The Champions League has returned and the first match day is approaching. There are 3 very interesting encounters this week, Inter are facing Real Madrid, Bayern Munich are visiting Camp Nou to play Barcelona and of course AC Milan are playing Liverpool in Anfield. We will be previewing this game as this is AC Milan’s first game back in the Champions League for 7 years. Let’s get into it.
Liverpool will most likely lineup in a 4–3–3 formation as that is Klopp’s favourite formation and I can’t see him changing it. Injury wise they’re doing okay with only Firmino missing due to a muscle injury and unfortunately in the game against Leeds, their bright starlet Harvey Elliott, got a horror injury and suffered a hefty ankle injury which will rule him out of action for the next few months. Taking these injuries into account, this is the starting lineup I expect Klopp will put out.
LB: Robertson CBs: Van Dijk & Matip RB: Alexander-Arnold
CMs: Thiago, Fabinho, Henderson
LW: Mane ST: Jota RW: Salah
Most of us now are familiar with the playing style Klopp has implemented at the Reds but let’s go through it again. Generally, Liverpool play with a narrow, compact midfield and forward line while the progressive and attacking fullbacks of Roberson and Alexander-Arnold provide the width. The ST normally drops while one of the outside midfielders will push up between the lines to add to their attack. Their pressing system is well understood and a very effective means of attacking or counter-attacking from winning the ball back.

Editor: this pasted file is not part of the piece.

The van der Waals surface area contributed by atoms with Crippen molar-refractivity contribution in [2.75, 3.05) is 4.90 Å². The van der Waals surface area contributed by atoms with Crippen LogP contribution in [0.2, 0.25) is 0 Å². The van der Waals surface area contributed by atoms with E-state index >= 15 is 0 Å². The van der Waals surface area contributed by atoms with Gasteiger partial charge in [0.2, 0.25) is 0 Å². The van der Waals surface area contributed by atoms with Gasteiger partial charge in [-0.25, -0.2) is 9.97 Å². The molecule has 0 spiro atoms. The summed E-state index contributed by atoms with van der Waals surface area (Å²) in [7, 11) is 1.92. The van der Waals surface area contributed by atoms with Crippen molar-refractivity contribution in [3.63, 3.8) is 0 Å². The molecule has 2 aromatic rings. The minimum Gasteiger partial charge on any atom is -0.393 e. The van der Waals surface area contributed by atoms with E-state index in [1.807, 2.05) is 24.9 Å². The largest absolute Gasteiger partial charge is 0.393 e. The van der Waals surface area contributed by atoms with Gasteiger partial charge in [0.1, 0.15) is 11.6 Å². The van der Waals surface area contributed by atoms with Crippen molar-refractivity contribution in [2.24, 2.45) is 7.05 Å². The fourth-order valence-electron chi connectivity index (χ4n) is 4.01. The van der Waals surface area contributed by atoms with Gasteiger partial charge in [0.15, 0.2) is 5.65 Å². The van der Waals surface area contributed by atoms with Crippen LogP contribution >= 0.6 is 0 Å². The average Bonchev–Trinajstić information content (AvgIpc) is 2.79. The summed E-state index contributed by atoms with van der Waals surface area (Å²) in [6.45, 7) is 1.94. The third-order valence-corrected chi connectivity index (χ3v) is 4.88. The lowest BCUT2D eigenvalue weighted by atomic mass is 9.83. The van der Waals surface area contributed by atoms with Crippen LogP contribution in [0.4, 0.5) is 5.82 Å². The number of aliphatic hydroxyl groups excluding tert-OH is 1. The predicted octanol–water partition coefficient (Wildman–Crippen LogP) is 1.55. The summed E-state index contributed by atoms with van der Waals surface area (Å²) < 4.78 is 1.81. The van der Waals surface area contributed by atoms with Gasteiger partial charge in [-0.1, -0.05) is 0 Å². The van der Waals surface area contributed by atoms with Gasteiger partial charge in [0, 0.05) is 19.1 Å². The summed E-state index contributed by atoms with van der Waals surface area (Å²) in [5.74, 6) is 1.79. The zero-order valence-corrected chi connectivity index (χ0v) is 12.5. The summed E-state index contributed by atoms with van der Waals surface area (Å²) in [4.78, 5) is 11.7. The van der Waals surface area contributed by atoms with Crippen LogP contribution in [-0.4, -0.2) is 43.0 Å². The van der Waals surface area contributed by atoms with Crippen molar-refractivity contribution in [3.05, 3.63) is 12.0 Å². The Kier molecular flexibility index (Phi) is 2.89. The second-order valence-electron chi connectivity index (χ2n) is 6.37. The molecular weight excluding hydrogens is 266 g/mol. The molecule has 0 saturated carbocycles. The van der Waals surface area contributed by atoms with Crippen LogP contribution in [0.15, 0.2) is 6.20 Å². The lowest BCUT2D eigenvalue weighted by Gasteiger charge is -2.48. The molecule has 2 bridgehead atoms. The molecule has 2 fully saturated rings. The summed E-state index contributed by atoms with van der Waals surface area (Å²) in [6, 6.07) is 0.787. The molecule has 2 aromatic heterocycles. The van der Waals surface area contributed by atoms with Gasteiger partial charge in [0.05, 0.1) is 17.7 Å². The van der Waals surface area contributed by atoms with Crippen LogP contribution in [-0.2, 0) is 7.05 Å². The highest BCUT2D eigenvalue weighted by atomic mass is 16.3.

But Liverpool have blended this modern approach with a more direct, functional style of play which you could even call old-fashioned. With Van Dijk and the amazing capability of Alisson’s passing range from the goalkeeping position, Liverpool added even more directness to their game. This results in several interesting phases of play. Firstly, Liverpool play a lot of long diagonal passes to the wide areas, either looking for the winger on that side pulling even wider, the fullback pushing on or a runner from the midfield. Liverpool also like to open up the opposing crossing areas, by switching the play with cross-field passes, rather than shifting the ball across as would be more often the case in a possession based team. These passes often go from full back to full back, pinged across the pitch in the air into space the opposite full back can attack, and again it relies on pace and the directness approach catching out teams. They cannot shuffle across as you might defend a series of passes into space and the sudden opening of the opposite wing creates space inside for runners to attack the cross. Lastly, Liverpool will also hit long balls forwards, especially towards Firmino dropping in, and then mop up the second ball or win it back with intense pressing. This fits more with Klopp’s gegen-pressing style, but the use of long balls to create chances and to win turnovers from pressing is an interesting blend of a more old-fashioned, direct approach with Liverpool’s high energy, very modern, high pressing game.
Pioli will most likely lineup in a 4–2–3–1 as that is his preferred formation. Looking at their injury list, Giroud was diagnosed with Covid on the 2nd of September and so won’t be available for the game on Wednesday and Bakayoko came on against Lazio, suffered an ankle injury and is out until October so he is also unavailable for the game. Considering all of this, I think this will be the most likely lineup on Wednesday.
LB: Hernandez CBs: Romagnoli & Tomori RB: Calabria
DMs: Tonali & Kessie
LM: Leao CAM: Diaz RM: Florenzi